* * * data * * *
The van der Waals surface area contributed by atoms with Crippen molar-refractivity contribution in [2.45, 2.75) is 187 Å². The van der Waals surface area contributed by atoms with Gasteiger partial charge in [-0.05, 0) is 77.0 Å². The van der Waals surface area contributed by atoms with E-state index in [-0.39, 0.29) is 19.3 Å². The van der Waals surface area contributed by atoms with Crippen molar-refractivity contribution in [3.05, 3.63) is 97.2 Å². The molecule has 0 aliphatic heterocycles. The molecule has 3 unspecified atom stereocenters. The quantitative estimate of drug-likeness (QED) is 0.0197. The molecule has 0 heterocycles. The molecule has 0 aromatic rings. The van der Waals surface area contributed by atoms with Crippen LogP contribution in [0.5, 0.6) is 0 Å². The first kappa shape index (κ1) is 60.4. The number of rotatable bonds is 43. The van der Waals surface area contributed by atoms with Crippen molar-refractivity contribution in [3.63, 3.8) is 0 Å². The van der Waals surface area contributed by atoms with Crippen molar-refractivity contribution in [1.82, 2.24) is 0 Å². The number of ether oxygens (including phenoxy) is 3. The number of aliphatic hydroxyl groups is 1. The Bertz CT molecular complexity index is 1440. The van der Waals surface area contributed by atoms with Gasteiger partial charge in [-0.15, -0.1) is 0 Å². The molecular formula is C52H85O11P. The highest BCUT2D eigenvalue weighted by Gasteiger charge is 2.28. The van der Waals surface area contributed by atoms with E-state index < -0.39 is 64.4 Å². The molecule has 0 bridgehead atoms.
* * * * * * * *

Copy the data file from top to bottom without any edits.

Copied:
The van der Waals surface area contributed by atoms with Crippen molar-refractivity contribution in [2.45, 2.75) is 187 Å². The van der Waals surface area contributed by atoms with Gasteiger partial charge in [-0.05, 0) is 77.0 Å². The van der Waals surface area contributed by atoms with E-state index in [-0.39, 0.29) is 19.3 Å². The van der Waals surface area contributed by atoms with Crippen molar-refractivity contribution in [3.05, 3.63) is 97.2 Å². The molecule has 0 aliphatic heterocycles. The molecule has 3 unspecified atom stereocenters. The quantitative estimate of drug-likeness (QED) is 0.0197. The molecule has 0 heterocycles. The molecule has 0 aromatic rings. The van der Waals surface area contributed by atoms with Crippen LogP contribution in [0.5, 0.6) is 0 Å². The first kappa shape index (κ1) is 60.4. The number of rotatable bonds is 43. The van der Waals surface area contributed by atoms with Crippen molar-refractivity contribution in [3.63, 3.8) is 0 Å². The van der Waals surface area contributed by atoms with Crippen molar-refractivity contribution in [1.82, 2.24) is 0 Å². The number of ether oxygens (including phenoxy) is 3. The number of aliphatic hydroxyl groups is 1. The Bertz CT molecular complexity index is 1440. The van der Waals surface area contributed by atoms with Gasteiger partial charge in [-0.15, -0.1) is 0 Å². The molecular formula is C52H85O11P. The highest BCUT2D eigenvalue weighted by Gasteiger charge is 2.28. The van der Waals surface area contributed by atoms with E-state index < -0.39 is 64.4 Å². The molecule has 0 bridgehead atoms.